From the debate so far, people might think that all post-16 learning takes place in colleges and schools and that it is all about AS-level.

Mr. McLoughlin rose

Estelle Morris: No, no. In the remaining few minutes, I want to acknowledge other learning, other places of learning and flexible routes in post-16 education.

We have talked a lot about the gold standard of A-level and the broader curriculum. Some students, including adults, do vocational work. I feel that we as a nation have never given vocational studies the esteem and recognition that they need. The Government have made a huge improvement in expanding modern apprenticeships, and giving them the status that they deserve. For the first time, students have a real opportunity to gain vocational GSCEs. That will feed into modern apprenticeships, vocational A-levels and a more flexible and all-embracing higher education sector that recognises vocational degree-level courses.

If we can get this right—if, in years to come, we can stand up in the House and be as proud of the vocational gold standard as we are, rightly, of the academic gold standard—we will have gone some way towards being able to lay claim to an education system that teaches the basics well in primary schools, gives all our young people access to a broad and rich curriculum, and has the confidence to tell 14-year-olds, "We now want to tailor what we provide so it can meet the needs of you as individuals, which will offer you the opportunity to study in academic groups, vocational groups or both. Whichever option you choose will be given status and recognition, and you should be proud of your achievements, in whatever field they are made."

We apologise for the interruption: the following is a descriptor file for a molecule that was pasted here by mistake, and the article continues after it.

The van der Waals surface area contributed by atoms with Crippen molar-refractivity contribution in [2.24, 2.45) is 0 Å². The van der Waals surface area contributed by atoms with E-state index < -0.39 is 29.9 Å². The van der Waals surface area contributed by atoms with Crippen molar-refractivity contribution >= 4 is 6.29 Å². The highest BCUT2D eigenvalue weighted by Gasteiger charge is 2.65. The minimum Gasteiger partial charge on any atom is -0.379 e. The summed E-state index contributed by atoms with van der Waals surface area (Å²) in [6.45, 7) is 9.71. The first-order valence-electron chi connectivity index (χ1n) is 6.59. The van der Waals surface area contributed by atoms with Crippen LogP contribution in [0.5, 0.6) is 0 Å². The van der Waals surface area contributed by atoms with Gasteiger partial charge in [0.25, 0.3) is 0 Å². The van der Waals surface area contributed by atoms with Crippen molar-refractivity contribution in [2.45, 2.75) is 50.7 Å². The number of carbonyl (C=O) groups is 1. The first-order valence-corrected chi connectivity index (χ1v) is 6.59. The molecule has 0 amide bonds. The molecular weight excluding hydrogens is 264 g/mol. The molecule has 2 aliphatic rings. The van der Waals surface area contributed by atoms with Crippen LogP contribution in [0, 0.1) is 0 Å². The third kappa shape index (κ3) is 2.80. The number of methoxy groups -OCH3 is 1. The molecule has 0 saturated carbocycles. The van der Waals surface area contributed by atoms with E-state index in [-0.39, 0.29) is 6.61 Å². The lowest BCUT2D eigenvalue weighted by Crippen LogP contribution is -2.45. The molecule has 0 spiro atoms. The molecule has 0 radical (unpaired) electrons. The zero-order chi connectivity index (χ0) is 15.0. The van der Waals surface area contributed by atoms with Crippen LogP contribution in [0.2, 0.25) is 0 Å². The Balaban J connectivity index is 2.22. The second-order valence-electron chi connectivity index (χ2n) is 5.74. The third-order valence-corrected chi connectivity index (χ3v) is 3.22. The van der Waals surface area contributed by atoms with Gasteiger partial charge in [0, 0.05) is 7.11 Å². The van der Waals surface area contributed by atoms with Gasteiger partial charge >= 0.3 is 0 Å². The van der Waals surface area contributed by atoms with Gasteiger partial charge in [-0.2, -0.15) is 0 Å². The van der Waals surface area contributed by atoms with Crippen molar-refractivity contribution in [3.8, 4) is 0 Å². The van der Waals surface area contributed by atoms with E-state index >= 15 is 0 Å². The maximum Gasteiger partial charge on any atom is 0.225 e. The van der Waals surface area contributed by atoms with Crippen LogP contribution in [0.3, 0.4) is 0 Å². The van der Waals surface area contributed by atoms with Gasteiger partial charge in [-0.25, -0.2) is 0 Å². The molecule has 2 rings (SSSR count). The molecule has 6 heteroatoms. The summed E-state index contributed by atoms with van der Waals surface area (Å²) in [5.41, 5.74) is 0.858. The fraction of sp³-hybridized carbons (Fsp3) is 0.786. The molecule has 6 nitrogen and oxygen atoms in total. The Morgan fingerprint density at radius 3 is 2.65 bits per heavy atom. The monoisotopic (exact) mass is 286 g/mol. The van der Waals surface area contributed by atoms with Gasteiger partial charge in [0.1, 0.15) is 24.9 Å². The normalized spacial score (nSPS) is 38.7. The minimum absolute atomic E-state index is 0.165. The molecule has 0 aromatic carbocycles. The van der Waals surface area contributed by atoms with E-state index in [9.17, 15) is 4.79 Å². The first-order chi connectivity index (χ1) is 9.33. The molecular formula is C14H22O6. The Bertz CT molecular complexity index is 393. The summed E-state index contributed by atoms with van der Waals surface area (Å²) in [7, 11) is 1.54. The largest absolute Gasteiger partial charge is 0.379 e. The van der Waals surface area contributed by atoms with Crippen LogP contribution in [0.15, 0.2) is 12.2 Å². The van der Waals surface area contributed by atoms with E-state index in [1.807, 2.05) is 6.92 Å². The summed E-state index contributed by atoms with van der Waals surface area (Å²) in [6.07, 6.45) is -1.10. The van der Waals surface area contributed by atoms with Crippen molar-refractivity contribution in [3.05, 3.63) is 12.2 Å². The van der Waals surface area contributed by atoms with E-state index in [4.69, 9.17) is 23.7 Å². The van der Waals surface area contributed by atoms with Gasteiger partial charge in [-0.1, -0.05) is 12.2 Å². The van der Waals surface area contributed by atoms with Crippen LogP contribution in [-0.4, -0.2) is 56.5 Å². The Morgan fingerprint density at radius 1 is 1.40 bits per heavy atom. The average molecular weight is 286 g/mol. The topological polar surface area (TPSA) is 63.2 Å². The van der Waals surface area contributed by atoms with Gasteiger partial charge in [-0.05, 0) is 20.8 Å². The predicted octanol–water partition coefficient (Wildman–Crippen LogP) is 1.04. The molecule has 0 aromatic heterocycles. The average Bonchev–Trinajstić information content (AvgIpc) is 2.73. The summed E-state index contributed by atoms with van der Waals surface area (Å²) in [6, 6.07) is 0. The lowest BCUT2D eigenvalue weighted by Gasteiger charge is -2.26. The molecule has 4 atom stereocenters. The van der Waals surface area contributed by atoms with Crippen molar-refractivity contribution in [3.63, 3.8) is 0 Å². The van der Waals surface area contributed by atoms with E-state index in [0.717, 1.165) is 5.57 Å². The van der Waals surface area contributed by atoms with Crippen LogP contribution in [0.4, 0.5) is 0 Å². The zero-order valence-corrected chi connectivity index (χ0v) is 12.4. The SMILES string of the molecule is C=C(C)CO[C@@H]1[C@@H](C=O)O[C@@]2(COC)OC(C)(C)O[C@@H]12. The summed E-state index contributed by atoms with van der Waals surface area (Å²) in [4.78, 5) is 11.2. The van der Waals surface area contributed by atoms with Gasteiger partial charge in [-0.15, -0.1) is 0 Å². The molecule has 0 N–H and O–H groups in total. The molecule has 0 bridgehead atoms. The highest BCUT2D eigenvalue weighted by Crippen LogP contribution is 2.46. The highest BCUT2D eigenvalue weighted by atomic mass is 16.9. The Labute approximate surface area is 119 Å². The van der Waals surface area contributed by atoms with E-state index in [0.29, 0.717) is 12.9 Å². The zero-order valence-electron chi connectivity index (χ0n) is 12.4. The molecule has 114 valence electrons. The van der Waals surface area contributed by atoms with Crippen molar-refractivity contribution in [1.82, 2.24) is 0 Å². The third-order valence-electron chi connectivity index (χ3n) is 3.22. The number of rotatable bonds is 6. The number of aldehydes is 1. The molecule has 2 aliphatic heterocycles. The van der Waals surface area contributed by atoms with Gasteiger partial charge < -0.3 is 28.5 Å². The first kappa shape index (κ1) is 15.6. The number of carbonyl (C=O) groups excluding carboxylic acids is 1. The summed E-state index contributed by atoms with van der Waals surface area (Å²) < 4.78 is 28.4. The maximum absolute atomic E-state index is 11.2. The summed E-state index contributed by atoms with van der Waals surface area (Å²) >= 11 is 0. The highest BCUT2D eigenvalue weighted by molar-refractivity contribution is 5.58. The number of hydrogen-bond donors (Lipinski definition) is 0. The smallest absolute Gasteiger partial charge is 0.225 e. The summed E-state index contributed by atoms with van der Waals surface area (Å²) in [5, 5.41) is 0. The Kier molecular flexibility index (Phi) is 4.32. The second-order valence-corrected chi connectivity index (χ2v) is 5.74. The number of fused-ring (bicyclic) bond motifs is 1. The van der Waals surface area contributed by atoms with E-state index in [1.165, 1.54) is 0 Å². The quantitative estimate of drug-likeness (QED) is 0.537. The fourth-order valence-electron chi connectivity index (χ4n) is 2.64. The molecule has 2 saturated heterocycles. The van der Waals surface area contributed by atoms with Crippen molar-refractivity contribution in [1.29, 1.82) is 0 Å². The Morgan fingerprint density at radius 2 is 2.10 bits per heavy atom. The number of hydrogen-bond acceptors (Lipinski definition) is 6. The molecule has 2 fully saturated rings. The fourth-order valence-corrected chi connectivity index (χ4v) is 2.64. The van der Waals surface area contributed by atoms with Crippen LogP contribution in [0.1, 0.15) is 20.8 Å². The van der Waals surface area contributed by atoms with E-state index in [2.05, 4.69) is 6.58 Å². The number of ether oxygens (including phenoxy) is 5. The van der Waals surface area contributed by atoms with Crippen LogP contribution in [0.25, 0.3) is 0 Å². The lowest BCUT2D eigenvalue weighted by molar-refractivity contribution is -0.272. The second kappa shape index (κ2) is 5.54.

We will go further. We will be able to tell those 14-year-olds that, regardless of which route they take, their learning will end not at 16 but at 19—and that, in a sense, it will continue throughout their lives. It will take place not just in schools but in high quality further education institutions, and in the best higher education universities that the world can offer. As for those who do not want to learn in any such institution, preferring to go to work or stay at home, we will give them the opportunities that they require.

Only if we can offer that commitment will we have gone some way towards ensuring that we have the learning community and learning culture that we want, and that we have put learning at the centre of all that we do.